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Outdoor Room: MODU's competition winning project for the Beijing Architecture Biennial
Outdoor Room serves as both an urban public space and a barometer of Beijing’s well-documented air quality crisis.

NEW YORK, NY.- MODU’s Outdoor Room project for the 5th China International Architecture Biennial creates an urban public space that reactivates Beijing's iconic Olympic Park while focusing on the air quality crisis in Beijing. The competition-winning project is part of the Biennial's roster of international architecture exhibitions, including pavilions designed by Wang Shu, Zaha Hadid, and Mohsen Mostafavi. MODU’s Outdoor Room will be open to the public through November 2013 and will be installed in six other cities in China.

Outdoor Room serves as both an urban public space and a barometer of Beijing’s well-documented air quality crisis. Along with the weather report, daily readings of air particulate contaminant have become part of everyday urban life in Beijing. On most days, pollution creates a dense gray fog that blankets the city and obscures visibility. On the occasional day of better air quality, urban forms suddenly materialize “out of the fog.” The concept of a city that disappears and reappears is central to the public experience of Outdoor Room. Within the pavilion, a large elliptical roof opening provides a visual measure of the air quality. On days of good visibility, the roof void frames clear views of the Olympic Observation Tower and beyond to the National Stadium. On days of poor air quality, the landmarks virtually disappear from sight. These drastic changes in perception draw attention to the pressing issue of air pollution as Beijing continues to grow exponentially.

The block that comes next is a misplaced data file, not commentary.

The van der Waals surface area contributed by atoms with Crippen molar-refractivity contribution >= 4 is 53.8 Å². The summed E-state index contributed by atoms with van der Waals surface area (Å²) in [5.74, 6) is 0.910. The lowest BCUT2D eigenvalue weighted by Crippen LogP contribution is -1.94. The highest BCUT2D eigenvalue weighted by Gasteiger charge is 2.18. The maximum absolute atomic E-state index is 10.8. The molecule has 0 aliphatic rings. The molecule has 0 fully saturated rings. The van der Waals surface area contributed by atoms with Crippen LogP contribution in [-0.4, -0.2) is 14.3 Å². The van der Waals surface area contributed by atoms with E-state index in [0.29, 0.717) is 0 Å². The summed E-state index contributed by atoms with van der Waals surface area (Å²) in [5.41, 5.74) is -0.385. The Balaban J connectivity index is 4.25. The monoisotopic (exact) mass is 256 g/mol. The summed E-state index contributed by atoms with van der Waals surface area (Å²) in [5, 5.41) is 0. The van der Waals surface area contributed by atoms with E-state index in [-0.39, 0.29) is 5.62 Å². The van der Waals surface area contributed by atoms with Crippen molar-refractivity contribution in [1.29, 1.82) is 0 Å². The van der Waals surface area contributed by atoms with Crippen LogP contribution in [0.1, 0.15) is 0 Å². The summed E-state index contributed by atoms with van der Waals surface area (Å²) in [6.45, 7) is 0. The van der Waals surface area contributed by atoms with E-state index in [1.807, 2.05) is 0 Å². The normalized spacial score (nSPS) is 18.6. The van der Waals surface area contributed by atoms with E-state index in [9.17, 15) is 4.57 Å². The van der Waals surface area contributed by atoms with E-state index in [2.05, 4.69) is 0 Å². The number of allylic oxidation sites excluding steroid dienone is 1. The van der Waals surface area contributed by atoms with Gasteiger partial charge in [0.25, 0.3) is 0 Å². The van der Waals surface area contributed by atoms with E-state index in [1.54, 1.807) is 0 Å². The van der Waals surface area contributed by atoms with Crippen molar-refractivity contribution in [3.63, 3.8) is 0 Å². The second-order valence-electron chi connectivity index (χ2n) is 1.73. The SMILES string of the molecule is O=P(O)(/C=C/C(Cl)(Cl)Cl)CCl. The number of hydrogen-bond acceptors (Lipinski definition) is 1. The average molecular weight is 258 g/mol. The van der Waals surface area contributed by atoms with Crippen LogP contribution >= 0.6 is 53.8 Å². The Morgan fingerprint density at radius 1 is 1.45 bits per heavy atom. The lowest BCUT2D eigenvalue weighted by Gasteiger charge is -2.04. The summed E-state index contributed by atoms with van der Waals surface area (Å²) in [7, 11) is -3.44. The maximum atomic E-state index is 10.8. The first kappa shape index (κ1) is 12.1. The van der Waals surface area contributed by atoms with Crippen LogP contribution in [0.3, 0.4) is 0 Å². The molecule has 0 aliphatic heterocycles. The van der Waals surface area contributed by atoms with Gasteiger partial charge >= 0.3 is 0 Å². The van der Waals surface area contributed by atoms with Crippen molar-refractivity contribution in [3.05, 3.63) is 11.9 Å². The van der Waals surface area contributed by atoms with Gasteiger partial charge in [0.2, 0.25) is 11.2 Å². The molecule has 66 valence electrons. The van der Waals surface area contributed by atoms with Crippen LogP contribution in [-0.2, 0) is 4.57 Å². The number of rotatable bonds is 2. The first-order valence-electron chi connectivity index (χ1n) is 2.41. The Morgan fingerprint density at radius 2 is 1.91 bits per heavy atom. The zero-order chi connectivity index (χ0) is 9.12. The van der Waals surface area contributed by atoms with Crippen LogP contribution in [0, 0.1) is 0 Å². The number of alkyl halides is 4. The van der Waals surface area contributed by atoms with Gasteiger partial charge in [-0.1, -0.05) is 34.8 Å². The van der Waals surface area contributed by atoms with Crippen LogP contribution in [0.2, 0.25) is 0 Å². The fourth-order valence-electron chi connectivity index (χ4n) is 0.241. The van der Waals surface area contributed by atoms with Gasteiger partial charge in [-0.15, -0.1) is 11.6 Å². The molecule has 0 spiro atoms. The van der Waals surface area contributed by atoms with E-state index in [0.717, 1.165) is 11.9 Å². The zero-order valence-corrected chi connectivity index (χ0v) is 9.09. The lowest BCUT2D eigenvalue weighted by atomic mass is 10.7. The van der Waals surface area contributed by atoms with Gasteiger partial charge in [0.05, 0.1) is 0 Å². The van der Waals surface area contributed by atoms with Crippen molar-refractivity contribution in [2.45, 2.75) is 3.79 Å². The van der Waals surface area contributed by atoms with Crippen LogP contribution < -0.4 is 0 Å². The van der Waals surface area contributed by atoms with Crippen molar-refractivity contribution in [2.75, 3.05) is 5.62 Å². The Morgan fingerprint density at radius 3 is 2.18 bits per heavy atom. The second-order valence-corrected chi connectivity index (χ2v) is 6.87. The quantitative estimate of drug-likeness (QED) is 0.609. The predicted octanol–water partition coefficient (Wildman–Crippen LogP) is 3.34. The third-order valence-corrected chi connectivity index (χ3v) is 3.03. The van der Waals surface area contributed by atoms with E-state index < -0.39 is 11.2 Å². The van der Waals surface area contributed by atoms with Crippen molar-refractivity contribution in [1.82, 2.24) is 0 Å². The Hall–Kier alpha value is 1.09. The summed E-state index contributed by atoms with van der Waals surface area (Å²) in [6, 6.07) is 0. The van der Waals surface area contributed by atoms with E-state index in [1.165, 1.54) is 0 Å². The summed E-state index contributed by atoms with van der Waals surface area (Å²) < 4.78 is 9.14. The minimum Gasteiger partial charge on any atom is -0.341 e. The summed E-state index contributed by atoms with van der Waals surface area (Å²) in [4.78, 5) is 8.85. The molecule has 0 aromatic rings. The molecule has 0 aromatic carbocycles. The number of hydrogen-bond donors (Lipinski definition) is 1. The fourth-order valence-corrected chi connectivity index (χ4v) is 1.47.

The design of Outdoor Room precipitated the concept of the “room in the city” and its converse, the “city in the room.” Viewed from the Olympic Park, the “room in the city” does not attempt to recreate the urban boundaries that separate polluted outdoor air from conditioned and filtered indoor air throughout Beijing. From within the public space, the openings in the fabric walls and ceilings create a “city in the room.” This “city in the room” offers shifting views of the surrounding Olympic Park depending on the air quality level each day. In low visibility, the openings between the fabric wall and the ceiling panels virtually infill with the gray air enveloping the city. In better visibility, the torque geometry of the fabric panels creates a motion effect that changes dynamically from different vantage points within the Outdoor Room. All of the fabric panels were recycled from nearby exposition tent structures in the Olympic Park, highlighting existing environmental opportunities even in Beijing.

The structural design of Outdoor Room was developed with Ho-Yan Cheung of Arup.

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